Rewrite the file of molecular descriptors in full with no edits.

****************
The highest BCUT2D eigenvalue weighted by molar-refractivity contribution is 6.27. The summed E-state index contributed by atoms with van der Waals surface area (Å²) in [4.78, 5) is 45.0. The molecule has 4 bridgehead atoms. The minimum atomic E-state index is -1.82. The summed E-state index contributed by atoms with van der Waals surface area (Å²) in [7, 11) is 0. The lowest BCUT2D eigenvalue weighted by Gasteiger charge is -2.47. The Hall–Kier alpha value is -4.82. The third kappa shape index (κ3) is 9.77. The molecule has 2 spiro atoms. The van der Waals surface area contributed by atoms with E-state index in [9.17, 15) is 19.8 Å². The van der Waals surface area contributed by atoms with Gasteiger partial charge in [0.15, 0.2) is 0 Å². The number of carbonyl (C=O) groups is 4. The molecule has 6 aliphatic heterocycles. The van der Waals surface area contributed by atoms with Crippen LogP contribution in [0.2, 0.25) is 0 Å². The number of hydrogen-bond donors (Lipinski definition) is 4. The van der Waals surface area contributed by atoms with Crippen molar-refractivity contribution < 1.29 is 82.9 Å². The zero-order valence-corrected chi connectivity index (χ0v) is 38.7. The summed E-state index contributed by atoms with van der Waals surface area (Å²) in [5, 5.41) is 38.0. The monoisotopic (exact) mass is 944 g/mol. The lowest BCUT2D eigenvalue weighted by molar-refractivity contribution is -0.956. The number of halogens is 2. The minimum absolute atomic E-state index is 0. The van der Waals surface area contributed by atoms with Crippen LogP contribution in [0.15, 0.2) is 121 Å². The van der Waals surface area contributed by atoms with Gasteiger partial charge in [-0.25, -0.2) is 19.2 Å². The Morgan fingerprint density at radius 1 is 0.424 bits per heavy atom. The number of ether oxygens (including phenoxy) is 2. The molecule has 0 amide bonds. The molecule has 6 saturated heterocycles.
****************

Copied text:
The highest BCUT2D eigenvalue weighted by molar-refractivity contribution is 6.27. The summed E-state index contributed by atoms with van der Waals surface area (Å²) in [4.78, 5) is 45.0. The molecule has 4 bridgehead atoms. The minimum atomic E-state index is -1.82. The summed E-state index contributed by atoms with van der Waals surface area (Å²) in [7, 11) is 0. The lowest BCUT2D eigenvalue weighted by Gasteiger charge is -2.47. The Hall–Kier alpha value is -4.82. The third kappa shape index (κ3) is 9.77. The molecule has 2 spiro atoms. The van der Waals surface area contributed by atoms with E-state index in [9.17, 15) is 19.8 Å². The van der Waals surface area contributed by atoms with Gasteiger partial charge in [0.15, 0.2) is 0 Å². The number of carbonyl (C=O) groups is 4. The molecule has 6 aliphatic heterocycles. The van der Waals surface area contributed by atoms with Crippen LogP contribution in [0.2, 0.25) is 0 Å². The number of hydrogen-bond donors (Lipinski definition) is 4. The van der Waals surface area contributed by atoms with Crippen molar-refractivity contribution < 1.29 is 82.9 Å². The zero-order valence-corrected chi connectivity index (χ0v) is 38.7. The summed E-state index contributed by atoms with van der Waals surface area (Å²) in [5, 5.41) is 38.0. The monoisotopic (exact) mass is 944 g/mol. The lowest BCUT2D eigenvalue weighted by molar-refractivity contribution is -0.956. The number of halogens is 2. The minimum absolute atomic E-state index is 0. The van der Waals surface area contributed by atoms with Crippen LogP contribution in [0.15, 0.2) is 121 Å². The van der Waals surface area contributed by atoms with Gasteiger partial charge in [-0.25, -0.2) is 19.2 Å². The Morgan fingerprint density at radius 1 is 0.424 bits per heavy atom. The number of ether oxygens (including phenoxy) is 2. The molecule has 0 amide bonds. The molecule has 6 saturated heterocycles.